Wednesday, October 5, 2011

Game Theory: Part IV: Non-Zero-Sum Games: Chicken

Up until now, we have only studied games in which players have directly opposed interests. But the real world does not work like that. There are times where we share interests with others, and times when we have the option of sharing interests with others.

The following material is flagged Green Level. It is intended to reflect material that the author believes to be a matter of consensus among experts in the field. This belief may be incorrect, however; and as the author is not an expert and does not have an expert fact-checking the article, errors may creep in.
 Let us move to the realm of non-zero-sum games. If a zero-sum game is one in which any gain by one player is balanced by an equal loss by another, a non-zero-sum game must therefore be one in which this is not the case. All outcomes in a non-zero-sum game are written as (x,y), where x is what the first player (in the games I've been showing you, the player whose options are written down the left) wins, and y is what the second player wins.

Let's start with a classic: the game of "Chicken!". Two people, usually teenagers, get into their cars. They put their cars on the same side of the same road, and drive at one another. When one moves to dodge the other, the friends of both players who have gathered to watch shout "Chicken!" (for those not familiar with the term, an accusation of cowardice). The diagram looks like this:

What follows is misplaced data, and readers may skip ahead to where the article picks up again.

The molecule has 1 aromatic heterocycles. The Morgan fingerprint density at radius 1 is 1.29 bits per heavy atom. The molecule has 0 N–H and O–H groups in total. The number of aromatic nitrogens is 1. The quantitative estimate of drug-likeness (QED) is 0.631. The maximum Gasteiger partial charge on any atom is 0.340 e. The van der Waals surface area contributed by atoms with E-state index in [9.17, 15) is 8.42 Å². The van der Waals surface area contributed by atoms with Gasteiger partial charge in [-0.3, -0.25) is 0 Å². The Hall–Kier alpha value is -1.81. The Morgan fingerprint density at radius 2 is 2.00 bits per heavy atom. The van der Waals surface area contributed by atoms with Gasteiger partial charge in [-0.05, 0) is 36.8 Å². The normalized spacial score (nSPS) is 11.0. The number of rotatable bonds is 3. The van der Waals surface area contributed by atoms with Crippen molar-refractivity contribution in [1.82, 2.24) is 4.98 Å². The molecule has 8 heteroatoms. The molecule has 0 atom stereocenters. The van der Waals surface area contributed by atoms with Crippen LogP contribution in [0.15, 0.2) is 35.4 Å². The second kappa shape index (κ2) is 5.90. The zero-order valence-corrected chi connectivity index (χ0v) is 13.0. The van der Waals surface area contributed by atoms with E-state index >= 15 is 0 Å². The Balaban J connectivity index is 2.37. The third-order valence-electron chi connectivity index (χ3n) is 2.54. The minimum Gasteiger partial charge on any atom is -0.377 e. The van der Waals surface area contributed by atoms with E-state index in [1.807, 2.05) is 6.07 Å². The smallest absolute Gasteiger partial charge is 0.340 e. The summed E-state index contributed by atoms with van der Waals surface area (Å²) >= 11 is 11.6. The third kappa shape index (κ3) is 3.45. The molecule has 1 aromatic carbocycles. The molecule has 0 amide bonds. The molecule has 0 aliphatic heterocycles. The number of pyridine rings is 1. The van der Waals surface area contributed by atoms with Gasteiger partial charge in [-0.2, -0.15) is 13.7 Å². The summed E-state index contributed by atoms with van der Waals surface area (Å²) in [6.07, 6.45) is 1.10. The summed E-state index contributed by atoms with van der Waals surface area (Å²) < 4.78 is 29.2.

Stay on course
Dodge (Draw,Draw) ("Chicken!", Win)
Stay on course(Win, "Chicken!")(Crash, Crash)
where Win>Draw>"Chicken!">Crash (this is an ordering of outcomes, according to the utility function of each player).
So, let's look at what is going on here. This game has two of something called a Nash equilibrium: an outcome where, if both players were shown the other's decision, neither would gain an advantage by choosing to do something different. These are the outcomes where, when one player dodges, the other stays on course. The dodging player would cause a crash by choosing to stay on course, and the staying player would lose their win by choosing to dodge.
But, in game theory, it is generally assumed that neither player has access to their opponent's choices before making their own. Avoiding a crash thus comes down to reading one's opponent, and guessing their willingness to stay on course in comparison to one's own. This will be discussed in more detail later.
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